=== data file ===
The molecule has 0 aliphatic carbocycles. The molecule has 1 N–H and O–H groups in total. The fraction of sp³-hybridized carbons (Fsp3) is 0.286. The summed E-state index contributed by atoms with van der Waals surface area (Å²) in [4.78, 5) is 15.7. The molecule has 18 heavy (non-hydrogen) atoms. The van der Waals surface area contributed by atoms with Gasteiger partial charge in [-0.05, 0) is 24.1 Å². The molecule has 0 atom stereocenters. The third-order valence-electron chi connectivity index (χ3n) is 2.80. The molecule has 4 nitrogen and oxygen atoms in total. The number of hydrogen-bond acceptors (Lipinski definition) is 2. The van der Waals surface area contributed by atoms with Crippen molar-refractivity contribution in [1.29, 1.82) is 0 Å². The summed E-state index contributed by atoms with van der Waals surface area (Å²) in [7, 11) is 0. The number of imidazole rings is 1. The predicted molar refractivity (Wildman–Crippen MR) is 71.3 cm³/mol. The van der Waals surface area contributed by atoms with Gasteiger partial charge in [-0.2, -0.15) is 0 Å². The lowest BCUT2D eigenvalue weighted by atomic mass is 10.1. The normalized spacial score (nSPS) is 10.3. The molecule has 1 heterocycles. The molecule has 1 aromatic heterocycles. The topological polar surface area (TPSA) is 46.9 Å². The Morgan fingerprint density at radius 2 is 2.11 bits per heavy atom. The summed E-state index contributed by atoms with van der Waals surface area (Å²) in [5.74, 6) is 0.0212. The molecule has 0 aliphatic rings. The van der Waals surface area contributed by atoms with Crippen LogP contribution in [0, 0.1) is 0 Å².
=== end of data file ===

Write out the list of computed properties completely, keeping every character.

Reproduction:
The molecule has 0 aliphatic carbocycles. The molecule has 1 N–H and O–H groups in total. The fraction of sp³-hybridized carbons (Fsp3) is 0.286. The summed E-state index contributed by atoms with van der Waals surface area (Å²) in [4.78, 5) is 15.7. The molecule has 18 heavy (non-hydrogen) atoms. The van der Waals surface area contributed by atoms with Gasteiger partial charge in [-0.05, 0) is 24.1 Å². The molecule has 0 atom stereocenters. The third-order valence-electron chi connectivity index (χ3n) is 2.80. The molecule has 4 nitrogen and oxygen atoms in total. The number of hydrogen-bond acceptors (Lipinski definition) is 2. The van der Waals surface area contributed by atoms with Crippen molar-refractivity contribution in [1.29, 1.82) is 0 Å². The summed E-state index contributed by atoms with van der Waals surface area (Å²) in [7, 11) is 0. The number of imidazole rings is 1. The predicted molar refractivity (Wildman–Crippen MR) is 71.3 cm³/mol. The van der Waals surface area contributed by atoms with Gasteiger partial charge in [-0.2, -0.15) is 0 Å². The lowest BCUT2D eigenvalue weighted by atomic mass is 10.1. The normalized spacial score (nSPS) is 10.3. The molecule has 1 heterocycles. The molecule has 1 aromatic heterocycles. The topological polar surface area (TPSA) is 46.9 Å². The Morgan fingerprint density at radius 2 is 2.11 bits per heavy atom. The summed E-state index contributed by atoms with van der Waals surface area (Å²) in [5.74, 6) is 0.0212. The molecule has 0 aliphatic rings. The van der Waals surface area contributed by atoms with Crippen LogP contribution in [0, 0.1) is 0 Å².